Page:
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Comment: Covid doesn’t take a holiday

WE REALLY need a break. The last four and a half months, since the pandemic was declared, have taken a huge toll. With the possible exception of the Emmy-nominated actor, Paul Mescal – a man with West Clare ties, and for whom the last year has seen his star rise and rise – most of us would prefer to write off 2020.

We have suffered grief and loss. We are struggling with terrible uncertainty about the future. Every single one of us has made heroic sacrifices and now fatigue is setting in. We are battle-weary. The sun is shining (occasionally) and there’s a lot of steam to be let off after our spring-time lockdown. Wouldn’t it be great to forget about everything, just for a while? It would be a big relief to pretend that Covid-19 never happened. That it isn’t happening. That it’s okay to go back to our old familiar ways – our cosy chats in close contact with friends and colleagues, our hugs and handshakes. That social distancing, masks and sanitisers are things we don’t have to deal with on a day-to-day basis.

If you take a walk around any of our seaside villages, where the staycation boom is bringing a welcome boost to the local economy, you could easily forget that we are still in the grip of the pandemic. On the one hand, it’s great to see so many young people behaving in the carefree way that youth deserves. On the other, it’s deeply disturbing to witness those scenes from Kilkee on the bank-holiday weekend, where the lack of concern for the common good was chilling. And that is why we cannot forget that Ireland is facing a second wave and we cannot become complacent. Every experienced sportsman and woman will tell you that when you let your guard down, that is when your opponent is most dangerous. Take your eye off the ball and you will pay the price.

So, let’s recap on the key statistics. To-date, globally, the number of infections stands at around 20 million and the death toll at around 740,000. In Ireland, we are inching towards 2,000 fatalities since March. The European Centre for Disease Control revealed this week that Ireland’s incidence of Covid-19, per head of population, now outstrips that in the UK. In Clare, we have more than 400 confirmed cases. A recent analysis of figures by this newspaper, revealed the alarming extent of deaths in Clare and we have seen spikes in infections after a long period with almost no transmission.

The Health Service Executive (HSE) has warned that it is preparing for further regional lockdowns. These are facts we cannot afford to ignore.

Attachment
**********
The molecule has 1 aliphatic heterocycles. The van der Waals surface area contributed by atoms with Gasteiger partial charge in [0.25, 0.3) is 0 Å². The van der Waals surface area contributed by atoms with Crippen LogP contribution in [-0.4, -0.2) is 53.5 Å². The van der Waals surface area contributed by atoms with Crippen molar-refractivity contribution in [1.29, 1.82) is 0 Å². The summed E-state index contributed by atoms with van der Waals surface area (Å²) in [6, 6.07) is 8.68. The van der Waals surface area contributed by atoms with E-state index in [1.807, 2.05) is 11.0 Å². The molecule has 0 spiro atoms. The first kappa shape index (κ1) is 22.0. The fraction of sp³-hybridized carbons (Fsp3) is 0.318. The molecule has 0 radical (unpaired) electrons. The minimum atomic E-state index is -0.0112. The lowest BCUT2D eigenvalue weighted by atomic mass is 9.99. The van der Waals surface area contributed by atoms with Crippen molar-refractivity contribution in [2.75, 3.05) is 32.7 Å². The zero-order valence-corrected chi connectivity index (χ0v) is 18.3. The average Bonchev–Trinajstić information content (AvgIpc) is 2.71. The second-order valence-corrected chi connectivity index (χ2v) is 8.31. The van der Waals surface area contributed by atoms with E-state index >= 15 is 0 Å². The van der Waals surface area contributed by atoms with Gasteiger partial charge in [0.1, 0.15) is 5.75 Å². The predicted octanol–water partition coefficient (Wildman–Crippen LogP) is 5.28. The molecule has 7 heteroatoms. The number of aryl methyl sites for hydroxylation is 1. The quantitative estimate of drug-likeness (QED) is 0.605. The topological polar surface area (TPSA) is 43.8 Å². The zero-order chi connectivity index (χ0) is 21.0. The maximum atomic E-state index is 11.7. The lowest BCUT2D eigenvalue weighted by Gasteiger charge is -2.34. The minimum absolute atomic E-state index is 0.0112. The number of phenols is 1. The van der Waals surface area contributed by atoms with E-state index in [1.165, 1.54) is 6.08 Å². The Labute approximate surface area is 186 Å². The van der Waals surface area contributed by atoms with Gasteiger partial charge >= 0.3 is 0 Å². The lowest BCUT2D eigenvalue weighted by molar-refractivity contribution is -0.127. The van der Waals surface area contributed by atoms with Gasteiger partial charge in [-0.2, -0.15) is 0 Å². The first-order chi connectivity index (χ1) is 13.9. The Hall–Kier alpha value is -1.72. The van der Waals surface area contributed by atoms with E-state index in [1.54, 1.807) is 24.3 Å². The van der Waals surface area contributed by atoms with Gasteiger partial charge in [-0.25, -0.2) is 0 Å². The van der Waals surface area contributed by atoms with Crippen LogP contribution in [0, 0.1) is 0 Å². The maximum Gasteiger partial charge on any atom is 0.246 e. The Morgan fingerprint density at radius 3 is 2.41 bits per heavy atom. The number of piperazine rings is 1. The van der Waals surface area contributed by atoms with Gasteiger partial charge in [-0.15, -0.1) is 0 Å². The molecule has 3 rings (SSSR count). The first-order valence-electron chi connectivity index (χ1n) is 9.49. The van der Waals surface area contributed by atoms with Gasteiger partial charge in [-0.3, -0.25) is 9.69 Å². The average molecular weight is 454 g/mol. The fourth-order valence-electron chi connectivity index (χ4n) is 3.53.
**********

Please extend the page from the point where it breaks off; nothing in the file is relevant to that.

If the hard statistics aren’t enough to convince us, we should listen to people like Kieran McCarthy from Shannon. His daughter has Cystic Fibrosis (CF) and like tens of thousands of families across the country who have vulnerable members, he lives in dread of infection. Kieran’s call to avoid complacency must be listened to. We must get that message across to everyone in the community.

Kieran identified Paul Mescal as an influencer who has the power to reach millions. The GAA shorts Paul wore in the lockdown TV sensation Normal People have already been put up for auction for charity. Gucci have designed a range of clothing inspired by his GAA kit. Think what he could do to get the mask message out to young people. Perhaps his West Clare relatives might have a word in his ear.

Meanwhile, most of us normal people really do need a break. We need to staycation safely to flatten the curve of any second wave. We need to remember too that while we take a holiday, the silent enemy does not.

About Fiona McGarry

Fiona McGarry joined The Clare Champion as a reporter after a four-year stint as producer of Morning Focus on Clare FM. Prior to that she worked for various radio, print and online titles, including Newstalk, Maximum Media and The Tuam Herald. Fiona’s media career began in her native Mayo when she joined Midwest Radio. She is the maker of a number of radio documentaries, funded by the Broadcasting Authority of Ireland (BAI). She has also availed of the Simon Cumbers Media Fund to report on development issues supported by Irish Aid in Haiti. She won a Justice Media Award for a short radio series on the work of Bedford Row Project, which supports prisoners and families in the Mid-West. Fiona also teaches on the Journalism programmes at NUI Galway. If you have a story and would like to get in touch with Fiona you can email her at fmcgarry@clarechampion.ie or telephone 065 6864146.

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